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Garfinkel Case at the University of Minnesota

Garfinkel Case at the University of Minnesota

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Page 2 of 3 2010 Factiva, Inc. All rights reserved.
 ei eie ehcot e
HD University kept silent for 4 years on research misconduct by Garfinkel
Joe Rigert; Maura Lerner; Staff Writers
1,068 words
12 August 1993
Star-Tribune Newspaper of the Twin Cities Mpls.-St. Paul
(Copyright 1993) 
For almost four years, the
University of Minnesota
covered up its findings that Dr. Barry Garfinkelknew about and participated in scientific misconduct, including fraud, in a drug study, according to areport obtained Wednesday.
 As recently as last August the university said it had found no evidence of intentional wrongdoing bythe psychiatrist. The university had claimed repeatedly that Garfinkel was merely negligent insupervising the research.
But a November 1989 report by the university's official investigating committee flatly stated thatGarfinkel, a nationally recognized expert in teen suicide, had taken part in fabricating records aboutone patient, either knew or should have known about other falsification of data and failed to correctwidespread misconduct in the study.
The 65-page report, which was kept secret, was released to the Star Tribune yesterday by court order after the newspaper sued the university for access to the Garfinkel file.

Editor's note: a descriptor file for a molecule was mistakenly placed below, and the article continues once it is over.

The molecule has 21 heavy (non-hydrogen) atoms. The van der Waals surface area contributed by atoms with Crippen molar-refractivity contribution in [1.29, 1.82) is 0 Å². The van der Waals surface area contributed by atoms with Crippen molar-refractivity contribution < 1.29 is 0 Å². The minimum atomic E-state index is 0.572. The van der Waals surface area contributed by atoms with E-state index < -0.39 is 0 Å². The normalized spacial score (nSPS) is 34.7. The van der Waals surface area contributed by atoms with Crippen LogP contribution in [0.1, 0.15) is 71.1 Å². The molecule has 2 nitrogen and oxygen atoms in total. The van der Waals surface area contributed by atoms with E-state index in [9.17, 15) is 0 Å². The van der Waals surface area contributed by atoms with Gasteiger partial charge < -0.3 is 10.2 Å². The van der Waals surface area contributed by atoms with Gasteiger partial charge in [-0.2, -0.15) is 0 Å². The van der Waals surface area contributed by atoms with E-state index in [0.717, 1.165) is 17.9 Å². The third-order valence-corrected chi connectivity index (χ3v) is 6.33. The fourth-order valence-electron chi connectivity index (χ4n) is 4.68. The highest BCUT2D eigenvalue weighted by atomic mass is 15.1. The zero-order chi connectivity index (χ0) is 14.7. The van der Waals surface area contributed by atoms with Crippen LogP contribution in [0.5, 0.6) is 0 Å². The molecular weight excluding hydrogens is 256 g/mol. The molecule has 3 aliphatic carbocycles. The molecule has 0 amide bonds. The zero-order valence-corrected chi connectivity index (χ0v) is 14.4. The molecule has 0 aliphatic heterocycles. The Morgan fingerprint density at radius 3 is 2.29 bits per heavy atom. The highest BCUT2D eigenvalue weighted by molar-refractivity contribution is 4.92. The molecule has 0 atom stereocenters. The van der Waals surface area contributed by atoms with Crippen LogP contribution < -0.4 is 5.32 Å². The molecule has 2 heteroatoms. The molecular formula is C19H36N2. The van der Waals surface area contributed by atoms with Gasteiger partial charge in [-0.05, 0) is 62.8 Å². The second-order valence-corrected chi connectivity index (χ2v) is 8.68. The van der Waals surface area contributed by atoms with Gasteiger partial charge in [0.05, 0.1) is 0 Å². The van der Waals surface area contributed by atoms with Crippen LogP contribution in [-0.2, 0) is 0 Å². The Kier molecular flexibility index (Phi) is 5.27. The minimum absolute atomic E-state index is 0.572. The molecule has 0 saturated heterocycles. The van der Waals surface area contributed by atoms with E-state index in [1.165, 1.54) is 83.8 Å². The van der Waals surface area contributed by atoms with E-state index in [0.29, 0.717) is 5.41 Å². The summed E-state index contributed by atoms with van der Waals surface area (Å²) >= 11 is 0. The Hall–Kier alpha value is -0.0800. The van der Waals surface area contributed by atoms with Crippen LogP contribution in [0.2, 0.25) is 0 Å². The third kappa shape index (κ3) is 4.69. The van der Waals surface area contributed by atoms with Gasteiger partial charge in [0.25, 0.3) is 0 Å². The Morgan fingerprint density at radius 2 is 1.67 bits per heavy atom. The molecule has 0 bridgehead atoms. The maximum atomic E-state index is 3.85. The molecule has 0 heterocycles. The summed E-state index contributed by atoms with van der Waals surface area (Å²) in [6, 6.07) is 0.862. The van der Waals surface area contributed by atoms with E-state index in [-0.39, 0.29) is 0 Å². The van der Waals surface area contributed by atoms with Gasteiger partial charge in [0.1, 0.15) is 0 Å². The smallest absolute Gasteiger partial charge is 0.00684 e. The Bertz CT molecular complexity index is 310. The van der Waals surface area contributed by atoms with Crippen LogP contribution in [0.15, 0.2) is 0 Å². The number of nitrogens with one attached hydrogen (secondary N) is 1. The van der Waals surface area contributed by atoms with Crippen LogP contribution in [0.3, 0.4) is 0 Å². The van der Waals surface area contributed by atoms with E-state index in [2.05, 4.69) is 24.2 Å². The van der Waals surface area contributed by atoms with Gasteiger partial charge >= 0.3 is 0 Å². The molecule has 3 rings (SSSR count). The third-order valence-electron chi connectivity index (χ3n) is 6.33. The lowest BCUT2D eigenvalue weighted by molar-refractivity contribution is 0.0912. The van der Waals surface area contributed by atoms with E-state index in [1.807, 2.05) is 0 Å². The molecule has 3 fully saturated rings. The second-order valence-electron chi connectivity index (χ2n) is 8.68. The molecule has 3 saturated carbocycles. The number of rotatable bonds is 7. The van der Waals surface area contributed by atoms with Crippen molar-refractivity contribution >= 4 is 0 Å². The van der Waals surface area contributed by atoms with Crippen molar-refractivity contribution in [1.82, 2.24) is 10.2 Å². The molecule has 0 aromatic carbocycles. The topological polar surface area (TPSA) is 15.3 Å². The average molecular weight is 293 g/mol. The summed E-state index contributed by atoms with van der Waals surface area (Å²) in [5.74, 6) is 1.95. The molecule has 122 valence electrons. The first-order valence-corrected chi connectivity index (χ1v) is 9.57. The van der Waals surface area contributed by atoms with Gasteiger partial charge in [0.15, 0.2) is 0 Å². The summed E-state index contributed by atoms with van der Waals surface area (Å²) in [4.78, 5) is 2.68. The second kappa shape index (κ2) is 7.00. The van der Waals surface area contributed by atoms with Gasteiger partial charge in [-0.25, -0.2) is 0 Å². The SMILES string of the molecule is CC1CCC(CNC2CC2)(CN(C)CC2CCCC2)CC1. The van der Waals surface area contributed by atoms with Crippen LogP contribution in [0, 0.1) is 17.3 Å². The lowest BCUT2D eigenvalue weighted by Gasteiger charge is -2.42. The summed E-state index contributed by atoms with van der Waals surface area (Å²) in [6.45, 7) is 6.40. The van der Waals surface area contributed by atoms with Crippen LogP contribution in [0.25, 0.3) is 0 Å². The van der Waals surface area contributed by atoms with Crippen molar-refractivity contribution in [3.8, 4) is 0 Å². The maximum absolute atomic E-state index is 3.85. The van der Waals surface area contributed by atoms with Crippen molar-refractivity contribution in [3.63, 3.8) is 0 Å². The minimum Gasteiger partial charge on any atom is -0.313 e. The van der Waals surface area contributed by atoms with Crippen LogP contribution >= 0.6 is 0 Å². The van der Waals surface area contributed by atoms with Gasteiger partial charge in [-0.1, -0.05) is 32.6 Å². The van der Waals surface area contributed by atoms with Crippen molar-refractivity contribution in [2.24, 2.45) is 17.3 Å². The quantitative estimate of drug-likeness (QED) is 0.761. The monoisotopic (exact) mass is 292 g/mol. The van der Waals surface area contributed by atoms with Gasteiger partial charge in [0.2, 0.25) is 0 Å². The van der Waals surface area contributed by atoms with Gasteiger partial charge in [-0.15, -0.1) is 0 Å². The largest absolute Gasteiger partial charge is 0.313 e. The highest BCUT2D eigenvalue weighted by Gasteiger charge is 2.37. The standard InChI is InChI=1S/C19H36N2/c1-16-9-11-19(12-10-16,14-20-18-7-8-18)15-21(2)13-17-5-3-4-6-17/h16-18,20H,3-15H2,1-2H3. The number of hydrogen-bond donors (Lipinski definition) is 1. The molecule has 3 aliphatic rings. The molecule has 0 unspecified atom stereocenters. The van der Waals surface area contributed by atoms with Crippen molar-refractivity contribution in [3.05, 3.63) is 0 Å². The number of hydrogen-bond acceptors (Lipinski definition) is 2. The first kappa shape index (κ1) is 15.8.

Garfinkel was found guilty last week in U.S. District Court in Minneapolis of five counts of mail fraudand filing false statements in connection with his research on Anafranil, an anti-depressant drug thatwas used on patients with obsessive-compulsive disorder. He was acquitted on 18 other charges. Hewas accused of faking reports on patient exams that either never took place or were conducted by aresearch assistant,
Michelle Rennie
, who had no medical training.
Rennie, the chief witness against Garfinkel at his trial, told the university that she faked data at hisdirection. Garfinkel vehemently denied telling her to falsify documents and said she misled him byfilling out inaccurate reports that he later signed.
The university committee ultimately couldn't decide which side was telling the truth. It concluded thatGarfinkel had "specific and personal" knowledge of the misconduct and never tried to stop it, whichthe committee said was tantamount to sanctioning the misconduct. In fact, the committee said he wasprimarily responsible for the misconduct.
The report, by four university professors who investigated the case for nine months, said Garfinkelknew some patients weren't getting the required exams. And it said that he took part in falsifying datain one case - when he reported conducting an exam on one teenage girl when he merely rode in a car with her mother.
The report harshly criticized Garfinkel for assigning Rennie to evaluate and treat some of his patients,saying that "could constitute a violation of medical ethics." Three committee members were hiscolleagues in the psychiatry department.
The committee also said the company that sponsored the drug study, Ciba-Geigy, had to share theblame for the problems.
The report said Rennie was incompetent and should have been fired "early in the study," and that thecompany "was clearly aware of most of the scientific deficiencies" in the research. It also concludedthat there was no evidence that anyone was trying to distort the study results "or that any malice wasintended."